He has been given free rein by Macron to talk up confrontation, not just with a tiny Islamist terrorist fringe but with the Muslim community in France as a whole. He had always, he told us after Paty was beheaded, disagreed with the presence of halal food sections in French supermarkets.
What relevance the one had for the other is impossible to understand unless you take those two intertwined strands in French life.
The most recent survey of the experiences of those confronted by racist prejudice and discrimination, Racismes de France, was published just this October. The different authors draw together the evidence of the way discrimination and prejudice are at work across French life whether at school, in where you live, the work and pay you get or how the police treat you.
The most troubling evidence offered is the way in which the public authorities may accuse those who seek to point up these facts of being anti-Republican or in league with extremists, exactly the argument used these last few weeks against organisations that have criticised the pervasive Islamophobia in the country and the public practices that discriminate against Muslims.
A forceful essay on Communitarism: A spectre that haunts France argues that “The transformation of the victims of these social inequalities into the guilty party helps to obscure the development of a pyramidical society” in which the rich at the top live their separate lives in gated communities or Caribbean isles while the objective reality of social and racial segregation at the bottom of the pile is seized upon for a discourse about “the danger of communitarism” creating “a fantasm based upon fear” as in the term “the Republic’s lost neighbourhoods”.
This is the France in which 44 per cent of respondents in one major survey in 2018 ticked the box for “Islam is a menace for France’s identity”. Which is where the second theme, laïcité comes in.
It has its roots in the late nineteenth century contest against the role of the Catholic hierarchy in French life. Consolidated in a law in 1905, the end result was the exclusion of the Catholic church as an institution from controlling, or trying to control, everyone’s lives. The target was not individual Catholics, but the institution of power represented by the church and its hierarchy.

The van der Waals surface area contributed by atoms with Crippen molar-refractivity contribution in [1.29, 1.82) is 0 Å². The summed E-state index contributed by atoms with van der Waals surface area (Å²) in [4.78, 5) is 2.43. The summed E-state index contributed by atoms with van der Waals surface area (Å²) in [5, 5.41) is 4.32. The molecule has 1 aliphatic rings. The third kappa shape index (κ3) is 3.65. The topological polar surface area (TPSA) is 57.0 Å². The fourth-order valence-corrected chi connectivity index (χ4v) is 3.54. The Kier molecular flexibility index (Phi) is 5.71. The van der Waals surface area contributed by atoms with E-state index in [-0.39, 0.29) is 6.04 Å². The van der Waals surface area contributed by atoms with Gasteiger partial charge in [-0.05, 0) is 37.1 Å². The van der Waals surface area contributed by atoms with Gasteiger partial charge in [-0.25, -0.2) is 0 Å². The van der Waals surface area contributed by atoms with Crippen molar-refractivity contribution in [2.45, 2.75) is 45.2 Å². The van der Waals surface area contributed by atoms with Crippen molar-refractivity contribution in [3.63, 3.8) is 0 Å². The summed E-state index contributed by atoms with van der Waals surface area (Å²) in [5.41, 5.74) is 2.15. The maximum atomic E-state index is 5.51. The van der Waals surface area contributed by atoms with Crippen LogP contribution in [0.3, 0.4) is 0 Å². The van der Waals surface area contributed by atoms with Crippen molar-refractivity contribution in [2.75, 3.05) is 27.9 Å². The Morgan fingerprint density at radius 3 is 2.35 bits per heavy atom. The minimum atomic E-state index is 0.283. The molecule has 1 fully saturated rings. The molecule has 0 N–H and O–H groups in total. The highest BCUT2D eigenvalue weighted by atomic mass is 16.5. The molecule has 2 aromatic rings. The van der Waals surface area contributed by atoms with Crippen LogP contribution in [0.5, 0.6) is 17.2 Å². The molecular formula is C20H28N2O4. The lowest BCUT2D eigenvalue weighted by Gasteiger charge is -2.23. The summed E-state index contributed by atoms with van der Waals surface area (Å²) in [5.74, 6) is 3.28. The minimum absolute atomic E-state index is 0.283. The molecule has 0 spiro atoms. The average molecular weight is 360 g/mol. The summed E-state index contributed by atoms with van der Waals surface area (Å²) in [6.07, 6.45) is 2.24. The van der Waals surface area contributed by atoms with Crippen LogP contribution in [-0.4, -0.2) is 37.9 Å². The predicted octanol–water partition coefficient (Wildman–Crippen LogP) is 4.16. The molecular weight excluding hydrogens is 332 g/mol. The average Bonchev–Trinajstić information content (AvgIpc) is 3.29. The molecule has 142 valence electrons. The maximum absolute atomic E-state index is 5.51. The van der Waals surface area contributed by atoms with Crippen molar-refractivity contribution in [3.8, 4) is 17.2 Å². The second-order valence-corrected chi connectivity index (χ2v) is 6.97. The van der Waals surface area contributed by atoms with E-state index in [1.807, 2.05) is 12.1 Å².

To grasp why this has gone wrong in modern France and its conflicts another good book to plunge into is La laïcité falsifiée, Laïcité falsified, by Jean Bauberot, one of the main established authors on the general topic. Published just before the terror attacks in 2015, its argument is direct.
He opens immediately with the statement: “The secular left finds itself put to the test. Laïcité, which seemed to constitute an essential element of its identity, is today brandished as a beacon by the hard right and the extreme right . . . Between the winter of 2010 and the autumn of 2011 the nature of laïcité profoundly changed. Marine Le Pen proclaimed herself champion of laïcité and played at rushing to rescue the law separating religion and the state.”
I remember watching the live broadcast of the speech she gave to a Front National conference at which she was declared leader, replacing her father Jean-Marie. She adopted a series of policy points that were of the left – playing Tony Blair’s triangulation game with deft swiftness – and then took on Islam. Its very presence appeared to be an affront to laïcité.
As Bauberot notes, the response of the ruling Gaullist Party of Sarkozy was to propose a “new laïcité” that trailed behind on the road Le Pen had carved out. Since then much of the traditional centre left has been dragged into line.
Let’s just take two moments to compare this “new laïcité”, now shared across much of the political spectrum from the far right to the centre left, with the old.